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The palm tree tragedy in Sardinia: the Red Weevil

2015-10-15 Carla Petta posted:

Rhynchophorus ferrugineu commonly known as Red Weevil is a parasite native to Asia. Appeared for the first time in Europe in 1994, specifically in Spain, the Red Weevil is an organism that is particularly harmful to several species of palms. The first report in Sardinia of the Red Weevil was made in 2007 in the municipality of Barisardo. Subsequently, the infestation spread throughout Ogliastra, where more than 500 palm trees have been slaughtered, almost all of which belonged to the Phoenix canariensis species, while P. dactylifera seemed more resistant. The damage caused by the Red Weevil is visible only when the infestation is now in an advanced stage: the crown of the palm begins to have an abnormal bearing, loses its vertical symmetry until it assumes a completely enlarged arrangement that makes it look like an open umbrella. In the terminal phases the plant collapses, the complete loss of the leaves is reached and the Red Weevil present inside migrate in search of new palm specimens from which to feed.

the Red Weevil

The difficulty of intervention is given by the fact that the Red Weevil plays a large part of its biological cycle inside the plant, being difficult to reach by the common control systems. Given the great importance of palm trees on the landscape and natural landscape the Region of Sardinia intervened by implementing a three-year program for the eradication of Red Weevil based on different interventions: Monitoring of adults with traps triggered with pheromone aggregation that capture individuals of the sexes, useful for detecting the entity of the insect population present in a given territory. Biological control: being a newly introduced parasite in our territory, there are no natural antagonists capable of exercising significant control. Among the biological agents reported on the Red Hawkwood are the nematode Praecocilenchus ferruginophorus, the bacterium Pseudomonas aeruginosa and a cytoplasmic polyhedrosis virus that attacks all the larval stages. Despite all these natural enemies of the Weevil have not yet been used effectively in the biological struggle.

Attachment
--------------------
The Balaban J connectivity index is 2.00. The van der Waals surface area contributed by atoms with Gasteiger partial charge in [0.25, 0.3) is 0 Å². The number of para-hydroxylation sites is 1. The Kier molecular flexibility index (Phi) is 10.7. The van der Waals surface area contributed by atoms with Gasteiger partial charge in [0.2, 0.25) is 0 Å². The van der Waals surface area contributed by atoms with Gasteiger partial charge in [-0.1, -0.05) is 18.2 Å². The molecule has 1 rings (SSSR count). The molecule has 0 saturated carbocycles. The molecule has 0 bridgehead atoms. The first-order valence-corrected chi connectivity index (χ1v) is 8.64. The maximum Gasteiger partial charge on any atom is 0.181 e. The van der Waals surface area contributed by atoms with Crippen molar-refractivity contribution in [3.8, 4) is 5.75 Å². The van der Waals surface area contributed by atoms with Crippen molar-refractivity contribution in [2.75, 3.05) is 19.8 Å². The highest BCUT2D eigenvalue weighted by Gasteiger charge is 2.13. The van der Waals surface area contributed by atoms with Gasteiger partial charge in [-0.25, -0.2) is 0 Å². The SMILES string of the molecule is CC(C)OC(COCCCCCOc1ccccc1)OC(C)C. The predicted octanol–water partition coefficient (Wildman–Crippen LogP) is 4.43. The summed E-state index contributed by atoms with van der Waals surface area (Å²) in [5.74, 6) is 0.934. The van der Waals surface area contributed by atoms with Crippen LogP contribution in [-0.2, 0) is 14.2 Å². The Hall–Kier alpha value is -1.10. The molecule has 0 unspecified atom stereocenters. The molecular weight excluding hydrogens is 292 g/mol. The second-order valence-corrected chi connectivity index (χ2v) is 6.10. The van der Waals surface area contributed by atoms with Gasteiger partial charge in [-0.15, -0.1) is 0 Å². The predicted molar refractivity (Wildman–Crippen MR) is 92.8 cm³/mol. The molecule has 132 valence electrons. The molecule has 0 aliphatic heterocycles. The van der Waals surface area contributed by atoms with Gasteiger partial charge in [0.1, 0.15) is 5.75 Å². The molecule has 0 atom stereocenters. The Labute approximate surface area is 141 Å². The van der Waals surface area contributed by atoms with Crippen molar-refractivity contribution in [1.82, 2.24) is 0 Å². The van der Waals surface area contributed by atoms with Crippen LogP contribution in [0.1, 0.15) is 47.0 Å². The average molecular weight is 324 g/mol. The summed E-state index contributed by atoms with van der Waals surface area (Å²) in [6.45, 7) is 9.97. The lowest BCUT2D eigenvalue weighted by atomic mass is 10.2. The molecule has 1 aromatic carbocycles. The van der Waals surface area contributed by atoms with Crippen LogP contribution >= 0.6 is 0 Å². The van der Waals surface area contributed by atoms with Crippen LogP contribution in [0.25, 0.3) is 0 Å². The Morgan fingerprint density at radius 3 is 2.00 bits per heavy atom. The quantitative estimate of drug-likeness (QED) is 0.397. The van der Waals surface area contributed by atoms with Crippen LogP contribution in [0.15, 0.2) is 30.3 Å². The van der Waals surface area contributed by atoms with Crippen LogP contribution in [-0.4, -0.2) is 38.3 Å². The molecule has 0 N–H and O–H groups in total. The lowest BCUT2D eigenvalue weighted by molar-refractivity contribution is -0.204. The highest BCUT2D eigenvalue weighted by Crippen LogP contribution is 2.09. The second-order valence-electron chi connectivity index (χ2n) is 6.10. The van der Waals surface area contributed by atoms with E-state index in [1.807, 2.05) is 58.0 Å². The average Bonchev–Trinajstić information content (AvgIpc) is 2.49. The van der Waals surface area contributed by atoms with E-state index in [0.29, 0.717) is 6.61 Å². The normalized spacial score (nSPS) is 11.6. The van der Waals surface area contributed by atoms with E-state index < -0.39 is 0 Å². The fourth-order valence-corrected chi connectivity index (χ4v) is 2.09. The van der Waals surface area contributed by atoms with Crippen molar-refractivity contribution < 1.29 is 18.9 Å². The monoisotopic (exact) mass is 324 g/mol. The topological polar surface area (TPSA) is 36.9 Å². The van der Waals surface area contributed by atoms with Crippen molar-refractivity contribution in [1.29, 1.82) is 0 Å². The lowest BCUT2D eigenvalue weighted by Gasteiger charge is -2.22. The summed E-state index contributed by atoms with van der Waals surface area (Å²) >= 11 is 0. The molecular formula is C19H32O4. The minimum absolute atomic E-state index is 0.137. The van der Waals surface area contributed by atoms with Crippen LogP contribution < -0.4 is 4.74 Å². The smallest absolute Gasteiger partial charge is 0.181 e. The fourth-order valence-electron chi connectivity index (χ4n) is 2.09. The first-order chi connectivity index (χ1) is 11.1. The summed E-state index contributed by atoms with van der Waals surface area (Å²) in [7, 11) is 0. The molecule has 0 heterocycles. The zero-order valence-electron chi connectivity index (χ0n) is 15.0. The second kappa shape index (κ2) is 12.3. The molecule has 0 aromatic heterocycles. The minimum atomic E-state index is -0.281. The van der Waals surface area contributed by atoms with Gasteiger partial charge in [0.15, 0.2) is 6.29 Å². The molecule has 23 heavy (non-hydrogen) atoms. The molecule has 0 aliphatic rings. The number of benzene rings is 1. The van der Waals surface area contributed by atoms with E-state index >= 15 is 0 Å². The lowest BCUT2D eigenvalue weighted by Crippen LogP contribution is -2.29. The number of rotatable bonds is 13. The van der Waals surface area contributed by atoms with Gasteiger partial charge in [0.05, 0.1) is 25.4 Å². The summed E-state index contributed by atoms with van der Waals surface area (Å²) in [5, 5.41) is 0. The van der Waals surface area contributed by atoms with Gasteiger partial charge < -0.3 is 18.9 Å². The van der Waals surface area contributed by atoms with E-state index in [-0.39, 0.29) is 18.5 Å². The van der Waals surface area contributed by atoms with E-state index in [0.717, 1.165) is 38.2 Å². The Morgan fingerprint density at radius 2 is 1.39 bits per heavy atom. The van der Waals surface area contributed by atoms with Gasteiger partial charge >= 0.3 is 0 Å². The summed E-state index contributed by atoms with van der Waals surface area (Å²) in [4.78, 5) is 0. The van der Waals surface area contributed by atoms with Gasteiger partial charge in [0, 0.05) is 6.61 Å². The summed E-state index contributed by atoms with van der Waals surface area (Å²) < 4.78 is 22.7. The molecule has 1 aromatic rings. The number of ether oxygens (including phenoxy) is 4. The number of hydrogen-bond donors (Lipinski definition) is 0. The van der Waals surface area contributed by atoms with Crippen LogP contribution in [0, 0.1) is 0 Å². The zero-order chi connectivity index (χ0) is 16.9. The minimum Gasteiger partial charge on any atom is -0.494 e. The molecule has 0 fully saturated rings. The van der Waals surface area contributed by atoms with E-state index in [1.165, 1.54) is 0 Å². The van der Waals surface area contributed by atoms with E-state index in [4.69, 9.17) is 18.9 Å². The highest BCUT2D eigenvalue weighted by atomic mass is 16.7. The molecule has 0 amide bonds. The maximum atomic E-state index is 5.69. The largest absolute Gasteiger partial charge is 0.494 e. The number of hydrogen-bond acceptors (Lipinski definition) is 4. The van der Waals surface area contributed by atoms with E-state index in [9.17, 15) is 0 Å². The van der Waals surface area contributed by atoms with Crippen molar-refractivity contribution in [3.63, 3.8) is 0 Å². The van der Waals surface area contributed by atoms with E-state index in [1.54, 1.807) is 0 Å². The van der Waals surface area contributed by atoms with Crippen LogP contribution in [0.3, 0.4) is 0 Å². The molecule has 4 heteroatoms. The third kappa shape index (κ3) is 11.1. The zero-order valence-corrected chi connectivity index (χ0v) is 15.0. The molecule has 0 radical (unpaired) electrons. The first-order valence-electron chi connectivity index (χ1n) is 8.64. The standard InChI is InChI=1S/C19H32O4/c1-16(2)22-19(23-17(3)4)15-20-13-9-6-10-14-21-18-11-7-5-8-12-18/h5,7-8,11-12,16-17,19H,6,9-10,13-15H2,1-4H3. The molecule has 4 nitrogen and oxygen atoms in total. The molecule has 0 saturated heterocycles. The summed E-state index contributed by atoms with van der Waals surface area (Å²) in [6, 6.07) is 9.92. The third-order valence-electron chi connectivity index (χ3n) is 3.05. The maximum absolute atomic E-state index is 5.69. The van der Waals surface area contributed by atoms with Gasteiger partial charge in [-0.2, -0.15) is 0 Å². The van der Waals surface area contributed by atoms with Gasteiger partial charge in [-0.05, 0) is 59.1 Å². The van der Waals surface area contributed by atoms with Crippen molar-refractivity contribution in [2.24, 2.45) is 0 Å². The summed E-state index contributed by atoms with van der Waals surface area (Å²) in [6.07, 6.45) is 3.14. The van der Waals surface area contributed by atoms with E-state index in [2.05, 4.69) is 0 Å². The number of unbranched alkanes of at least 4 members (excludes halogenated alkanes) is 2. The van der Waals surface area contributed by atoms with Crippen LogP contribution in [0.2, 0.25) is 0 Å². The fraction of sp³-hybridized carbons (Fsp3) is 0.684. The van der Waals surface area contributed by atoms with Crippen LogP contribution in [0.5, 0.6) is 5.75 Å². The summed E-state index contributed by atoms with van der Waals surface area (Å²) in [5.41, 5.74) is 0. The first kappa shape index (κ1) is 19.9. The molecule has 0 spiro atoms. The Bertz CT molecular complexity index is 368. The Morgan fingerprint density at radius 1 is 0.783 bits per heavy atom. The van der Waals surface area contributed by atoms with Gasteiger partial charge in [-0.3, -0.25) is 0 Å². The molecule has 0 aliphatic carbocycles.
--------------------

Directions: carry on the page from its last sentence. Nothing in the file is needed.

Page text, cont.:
the Red Weevil

Crop control: consists in the elimination of the affected or symptomatic plants, allowing the elimination of the infestation outbreaks represented by the plants that may contain hundreds of individuals of Red Weevil in the different stages. Various systems such as shredding, burning and burial are allowed. Biotechnical control: based on the use of traps (identical to those used for monitoring) triggered with aggregation pheromones for mass capture, called mass-trapping. The aim is to capture the majority of adults to reduce the population density of the Red Weevil. The effectiveness of the method depends on density, dislocation and management of the traps. The results of this method of preventive fight can only be observed in the long run. Use of microwaves: they owe their effectiveness to the ability to heat a material in a differentiated and selective manner based on the water content. The treatment involves the use of machines equipped with electric microwave generators which radiate very high frequency energy towards the center of the palm. With this technique the mortality of the different stages of the awl varies from 55 to 100%, with insignificant damage to the palms. Chemical control: The most effective anti-red weevil measures are preventive measures based on insecticide treatments with authorized plant protection products. However, given the small number of registered products, the Italian Ministry of Health grants special exemptions for the use of particular plant protection products on palm trees.

the Red Weevil

The goal of interventions with contact insecticides is to kill adults before the infestation has occurred. These treatments, repeated periodically, could limit infestations, but find difficulty in being applied in urban environments. Furthermore, the typically endophyte behavior of the larvae makes the curative intervention problematic by endotherapy on already infested plants, since the same larvae can settle deep inside the jamb, exploiting the considerable dimensions of the attached plants and the particular structure of the conducting vessels of the palms.The effectiveness of endotherapeutic treatments can not always be guaranteed. The crackdown set by the Sardinia Region, with funding of several hundred thousand euros, is symptomatic of the scale of such a serious infestation.

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